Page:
COLUMBIA — South Carolina’s top prosecutor on Friday asked the state’s highest court to affirm his office’s authority to try criminal domestic-violence cases in municipal and magistrate courts throughout the state.

The cases at issue emanate from the lower levels of the state’s court system. But Attorney General Alan Wilson argued that the justices’ decision could have broad implications on his office’s ability to prosecute crimes.

At issue are two separate criminal domestic-violence cases in which the defendants’ attorneys argued that the attorney general had no jurisdiction to prosecute the case in summary court. In one case, a Lexington County judge sided with Wilson.

A West Columbia municipal judge sided with the second defendant, however, writing in a July 24 order that, while the constitution gives the attorney general authority in all “courts of record,” that title doesn’t technically apply to courts at the municipal and magistrate levels.

“The State Constitution does not provide that the Attorney General may prosecute in all courts of the unified judicial system,” Municipal Judge Kenneth W. Ebener wrote in his order, noting that all parties involved had stipulated that the municipal and magistrate courts were not “courts of record.”

“This Court fines the plain, ordinary, and unambiguous meaning of the words in the Constitution limits the Attorney General’s authority,” Ebener wrote, noting that Wilson needs permission from the local court or a solicitor before prosecuting such cases.

Wilson asked the South Carolina Supreme Court to consider his appeal.

In a brief filed Friday, Wilson argued that the state constitution empowers his office to prosecute cases on all levels, without any such permission.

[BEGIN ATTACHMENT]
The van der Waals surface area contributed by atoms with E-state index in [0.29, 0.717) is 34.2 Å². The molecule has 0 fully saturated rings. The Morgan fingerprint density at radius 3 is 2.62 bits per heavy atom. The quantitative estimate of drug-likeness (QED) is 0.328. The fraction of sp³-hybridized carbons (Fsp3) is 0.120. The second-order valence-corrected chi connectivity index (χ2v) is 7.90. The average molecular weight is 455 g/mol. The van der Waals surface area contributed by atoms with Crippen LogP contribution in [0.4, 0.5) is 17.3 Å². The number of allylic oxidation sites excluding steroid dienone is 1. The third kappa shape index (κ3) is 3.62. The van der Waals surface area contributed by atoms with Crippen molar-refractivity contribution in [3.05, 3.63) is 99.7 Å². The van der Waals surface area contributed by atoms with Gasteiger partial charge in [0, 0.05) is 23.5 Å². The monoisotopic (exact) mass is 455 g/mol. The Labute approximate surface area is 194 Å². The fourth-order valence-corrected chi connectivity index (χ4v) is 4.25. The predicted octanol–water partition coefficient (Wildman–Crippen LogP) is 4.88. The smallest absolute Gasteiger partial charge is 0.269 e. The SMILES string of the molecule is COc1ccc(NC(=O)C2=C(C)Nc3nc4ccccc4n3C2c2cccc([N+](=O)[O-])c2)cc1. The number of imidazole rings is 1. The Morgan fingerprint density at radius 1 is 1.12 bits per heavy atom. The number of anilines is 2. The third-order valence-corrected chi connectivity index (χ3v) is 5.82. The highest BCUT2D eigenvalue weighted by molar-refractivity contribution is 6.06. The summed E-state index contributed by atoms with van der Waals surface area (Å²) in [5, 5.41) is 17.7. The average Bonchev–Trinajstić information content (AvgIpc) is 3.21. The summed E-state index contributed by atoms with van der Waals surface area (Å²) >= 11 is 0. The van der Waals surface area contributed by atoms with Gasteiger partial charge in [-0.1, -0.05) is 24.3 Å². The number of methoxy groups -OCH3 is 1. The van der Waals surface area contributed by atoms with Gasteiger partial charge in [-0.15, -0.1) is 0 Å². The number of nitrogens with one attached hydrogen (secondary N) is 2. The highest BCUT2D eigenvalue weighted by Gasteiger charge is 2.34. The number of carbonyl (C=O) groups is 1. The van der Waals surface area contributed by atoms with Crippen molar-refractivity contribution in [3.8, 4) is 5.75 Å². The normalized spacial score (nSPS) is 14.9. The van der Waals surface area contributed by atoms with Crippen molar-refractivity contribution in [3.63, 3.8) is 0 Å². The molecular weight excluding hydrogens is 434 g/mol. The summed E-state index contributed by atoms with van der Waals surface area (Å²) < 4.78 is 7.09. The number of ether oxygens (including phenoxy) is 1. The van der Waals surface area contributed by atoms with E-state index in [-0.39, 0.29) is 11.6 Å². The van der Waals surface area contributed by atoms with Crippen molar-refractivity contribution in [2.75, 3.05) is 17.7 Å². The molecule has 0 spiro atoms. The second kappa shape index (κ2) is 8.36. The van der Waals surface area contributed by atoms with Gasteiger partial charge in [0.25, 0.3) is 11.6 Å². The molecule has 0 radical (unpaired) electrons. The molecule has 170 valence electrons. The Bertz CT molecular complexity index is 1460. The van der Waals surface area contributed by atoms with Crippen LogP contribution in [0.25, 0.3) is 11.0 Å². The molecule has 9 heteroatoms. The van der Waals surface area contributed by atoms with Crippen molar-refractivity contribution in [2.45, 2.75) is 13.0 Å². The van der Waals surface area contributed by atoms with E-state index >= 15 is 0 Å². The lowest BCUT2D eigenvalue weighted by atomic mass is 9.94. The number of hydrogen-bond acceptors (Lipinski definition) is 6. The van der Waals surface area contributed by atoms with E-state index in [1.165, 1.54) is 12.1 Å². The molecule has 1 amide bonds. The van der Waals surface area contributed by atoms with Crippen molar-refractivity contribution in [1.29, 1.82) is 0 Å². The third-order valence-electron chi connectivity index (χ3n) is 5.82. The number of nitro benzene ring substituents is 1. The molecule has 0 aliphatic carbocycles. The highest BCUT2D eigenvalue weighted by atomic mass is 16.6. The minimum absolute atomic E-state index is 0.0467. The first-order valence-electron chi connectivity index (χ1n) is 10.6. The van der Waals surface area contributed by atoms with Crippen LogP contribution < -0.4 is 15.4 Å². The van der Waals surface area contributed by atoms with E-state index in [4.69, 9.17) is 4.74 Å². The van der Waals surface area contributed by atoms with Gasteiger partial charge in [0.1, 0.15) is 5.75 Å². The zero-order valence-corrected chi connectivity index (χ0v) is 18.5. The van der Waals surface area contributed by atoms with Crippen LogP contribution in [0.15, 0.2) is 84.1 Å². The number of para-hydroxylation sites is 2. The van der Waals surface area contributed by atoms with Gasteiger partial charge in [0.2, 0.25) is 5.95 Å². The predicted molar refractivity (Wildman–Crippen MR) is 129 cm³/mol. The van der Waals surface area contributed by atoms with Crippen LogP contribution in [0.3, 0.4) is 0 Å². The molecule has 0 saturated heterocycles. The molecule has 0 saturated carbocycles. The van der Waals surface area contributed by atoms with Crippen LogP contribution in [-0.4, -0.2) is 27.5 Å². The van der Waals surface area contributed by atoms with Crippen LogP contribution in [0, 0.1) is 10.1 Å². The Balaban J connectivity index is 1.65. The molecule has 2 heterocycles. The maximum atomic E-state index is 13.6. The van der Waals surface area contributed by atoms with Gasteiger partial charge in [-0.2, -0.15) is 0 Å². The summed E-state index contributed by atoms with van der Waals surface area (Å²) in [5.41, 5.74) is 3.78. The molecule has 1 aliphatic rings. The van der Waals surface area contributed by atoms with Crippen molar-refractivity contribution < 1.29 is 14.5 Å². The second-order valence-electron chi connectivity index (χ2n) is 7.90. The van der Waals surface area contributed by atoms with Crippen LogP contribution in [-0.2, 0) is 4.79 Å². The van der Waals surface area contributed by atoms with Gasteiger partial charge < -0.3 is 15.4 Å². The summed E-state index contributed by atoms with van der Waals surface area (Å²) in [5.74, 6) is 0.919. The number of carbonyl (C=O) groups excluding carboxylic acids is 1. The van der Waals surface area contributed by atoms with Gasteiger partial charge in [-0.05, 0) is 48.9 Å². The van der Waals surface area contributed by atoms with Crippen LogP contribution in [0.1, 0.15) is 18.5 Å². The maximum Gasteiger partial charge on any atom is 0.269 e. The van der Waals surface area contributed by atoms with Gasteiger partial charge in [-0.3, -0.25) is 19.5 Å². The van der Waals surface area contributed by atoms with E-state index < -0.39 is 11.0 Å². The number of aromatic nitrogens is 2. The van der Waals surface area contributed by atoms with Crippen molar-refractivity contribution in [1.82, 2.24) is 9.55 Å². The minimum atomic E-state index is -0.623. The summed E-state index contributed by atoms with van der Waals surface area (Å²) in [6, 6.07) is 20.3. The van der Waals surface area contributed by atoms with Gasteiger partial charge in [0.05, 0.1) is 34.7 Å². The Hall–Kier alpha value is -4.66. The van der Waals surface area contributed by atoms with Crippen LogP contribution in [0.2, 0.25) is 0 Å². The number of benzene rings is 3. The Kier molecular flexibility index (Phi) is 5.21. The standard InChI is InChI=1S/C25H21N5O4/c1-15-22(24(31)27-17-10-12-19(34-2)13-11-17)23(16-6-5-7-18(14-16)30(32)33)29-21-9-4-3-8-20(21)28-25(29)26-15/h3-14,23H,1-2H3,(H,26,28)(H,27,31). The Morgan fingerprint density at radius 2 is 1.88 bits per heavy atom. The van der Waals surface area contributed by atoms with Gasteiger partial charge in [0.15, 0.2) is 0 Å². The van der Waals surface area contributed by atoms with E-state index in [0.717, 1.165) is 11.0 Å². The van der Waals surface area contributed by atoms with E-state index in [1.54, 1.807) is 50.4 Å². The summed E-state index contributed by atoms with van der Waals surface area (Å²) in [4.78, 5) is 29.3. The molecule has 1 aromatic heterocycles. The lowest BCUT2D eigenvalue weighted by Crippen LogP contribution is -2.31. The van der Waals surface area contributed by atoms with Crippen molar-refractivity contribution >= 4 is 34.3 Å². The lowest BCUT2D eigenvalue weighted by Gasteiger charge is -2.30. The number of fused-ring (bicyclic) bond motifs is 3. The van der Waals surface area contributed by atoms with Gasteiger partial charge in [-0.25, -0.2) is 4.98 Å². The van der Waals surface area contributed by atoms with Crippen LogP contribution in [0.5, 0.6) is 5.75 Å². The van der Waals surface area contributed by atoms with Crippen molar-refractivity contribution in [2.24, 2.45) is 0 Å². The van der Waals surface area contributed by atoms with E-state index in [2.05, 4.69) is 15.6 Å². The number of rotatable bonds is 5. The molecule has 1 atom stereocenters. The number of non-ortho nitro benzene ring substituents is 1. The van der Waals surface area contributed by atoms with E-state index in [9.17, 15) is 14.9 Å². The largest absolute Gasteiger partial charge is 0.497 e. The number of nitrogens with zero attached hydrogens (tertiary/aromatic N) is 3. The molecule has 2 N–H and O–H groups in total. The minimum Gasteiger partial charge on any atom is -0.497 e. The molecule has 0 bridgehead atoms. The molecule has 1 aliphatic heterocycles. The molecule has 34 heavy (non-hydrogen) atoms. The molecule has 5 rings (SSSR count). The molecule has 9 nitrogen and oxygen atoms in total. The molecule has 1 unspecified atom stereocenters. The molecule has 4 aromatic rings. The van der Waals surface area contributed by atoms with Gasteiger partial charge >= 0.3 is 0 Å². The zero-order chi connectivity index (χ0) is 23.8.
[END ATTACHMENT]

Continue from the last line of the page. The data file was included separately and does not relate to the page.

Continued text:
“The Attorney General has been designated in the Constitution as the chief prosecutor of the State in every court in the State,” Wilson wrote. “A unified judicial system can tolerate nothing less.”

In 1972, South Carolina voters approved a constitutional ballot question naming the attorney general as the state’s chief prosecuting officer.

Each year, more than 36,000 people report domestic violence to law enforcement agencies across South Carolina, according to Wilson’s office. Over the past 13 years, an average of 33 women in the state have been killed annually by their partners.

To handle the prosecution of CDV cases at the summary-court level, Wilson’s office trains private attorneys to act as prosecutors on a pro-bono basis. Removing his office’s authority in that system, he argued, would hamper South Carolina’s justice system.

“The victims of these crimes deserve to have the State’s chief prosecutor prosecuting or supervising the prosecution of these cases, as well as other criminal cases in summary courts,” Wilson wrote. “The interpretation that the Town of West Columbia must, by ordinance, grant the Attorney General permission in order for him to be allowed to prosecute in that one municipal court is absolutely intolerable.”

No oral arguments have been set in the case.


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